"You've got to pick your spots," Wheeler said after Friday's practice at Ristuccia Arena. He was credited with three hits against the Caps. "If you have a chance to finish a guy like that, it's real important to do that. It's energy, momentum for your team. A few times [Thursday] night, just by skating hard at the defenseman, our line created some turnovers and created some scoring chances just by having us kind of skate at him and finish him.
"The minute defensemen start hearing those footsteps, they start to think a little bit quicker and maybe get it off their stick a little bit faster than they want to. That's how you create turnovers and scoring chances."
Some might have expected the 6-foot-5-inch winger to make a bigger impact with his body last season as a rookie. But some guys just take longer to add that aspect to their games. This season, Wheeler might be better equipped for the rigors of being a physical presence; he reported to training camp at 205 pounds, about 10 pounds heavier (most of it muscle) than he weighed last season. And, unlike some players who bulk up and struggle to harness that extra strength in a positive way, Wheeler has started this season seamlessly.
"I don't think it's been really an adjustment at all," said Wheeler, who scored 21 regular-season goals last year but was scratched late in the playoffs after failing to score in eight games. "I think if you look at my body, it doesn't really look like I put any weight on. My body's structured that way. It's been a real positive for me in terms of just being able to handle the bumps and bruises and whatnot out there. I feel like I've gained a step as well and it's just all about utilizing that to your advantage out there."
"We had chances," Wheeler said. "You want to be able to say that we created chances, that's a good thing, but you've got to be able bear down and bury some, especially when our team hasn't been scoring much.
"We've got to take it upon ourselves because we know we're capable of scoring. We want to go out and contribute to the team, and the best way to do that is compete all over the ice. That's how you get scoring chances, by creating those turnovers."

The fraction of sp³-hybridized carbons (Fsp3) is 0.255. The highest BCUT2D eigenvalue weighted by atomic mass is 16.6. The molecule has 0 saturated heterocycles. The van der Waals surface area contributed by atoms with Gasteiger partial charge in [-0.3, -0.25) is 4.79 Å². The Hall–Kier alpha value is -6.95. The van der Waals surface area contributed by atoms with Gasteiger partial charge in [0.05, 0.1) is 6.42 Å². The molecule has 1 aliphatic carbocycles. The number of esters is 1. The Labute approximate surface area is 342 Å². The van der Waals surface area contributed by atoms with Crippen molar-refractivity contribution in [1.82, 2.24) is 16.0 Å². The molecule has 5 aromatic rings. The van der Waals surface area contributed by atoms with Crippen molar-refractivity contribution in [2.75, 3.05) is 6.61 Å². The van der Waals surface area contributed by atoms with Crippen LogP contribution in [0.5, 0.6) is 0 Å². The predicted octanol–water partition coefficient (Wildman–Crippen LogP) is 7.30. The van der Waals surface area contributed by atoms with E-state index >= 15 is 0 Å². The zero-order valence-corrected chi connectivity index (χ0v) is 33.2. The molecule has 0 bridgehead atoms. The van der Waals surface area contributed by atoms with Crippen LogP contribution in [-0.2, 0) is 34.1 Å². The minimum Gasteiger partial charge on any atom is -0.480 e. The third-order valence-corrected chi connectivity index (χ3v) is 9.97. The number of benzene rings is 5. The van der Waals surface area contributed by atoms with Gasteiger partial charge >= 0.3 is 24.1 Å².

Drilling during drills
The Bruins went through a spirited practice Friday with a lot of players seemingly letting out their frustrations from Thursday night's loss. There was some particularly solid body contact in one 1-on-1 drill. Center Marc Savard took the ice 10 minutes early to fire some slap shots & After full-squad drills, four of the forwards who figure to get a chance to play on the second power-play unit --Patrice Bergeron, David Krejci, Mark Recchi and Chuck Kobasew (Recchi and Kobasew rotated in and out) worked on passing without a defender in order to build up some chemistry & Defenseman Derek Morris sported a bright red lump on the inside of his left foot courtesy of Washington's Alexander Ovechkin, but didn't look encumbered during the practice ... The Bruins announced Friday that the club has assigned goaltender Adam Courchaine to the Sarnia Sting of the Ontario Hockey League, signed forward Lane MacDermid to a standard player contract (SPC) and signed defenseman Alain Goulet to an American Hockey League contract. MacDermid was the Bruins' third-round pick last June. Goulet was selected in the seventh round in 2004.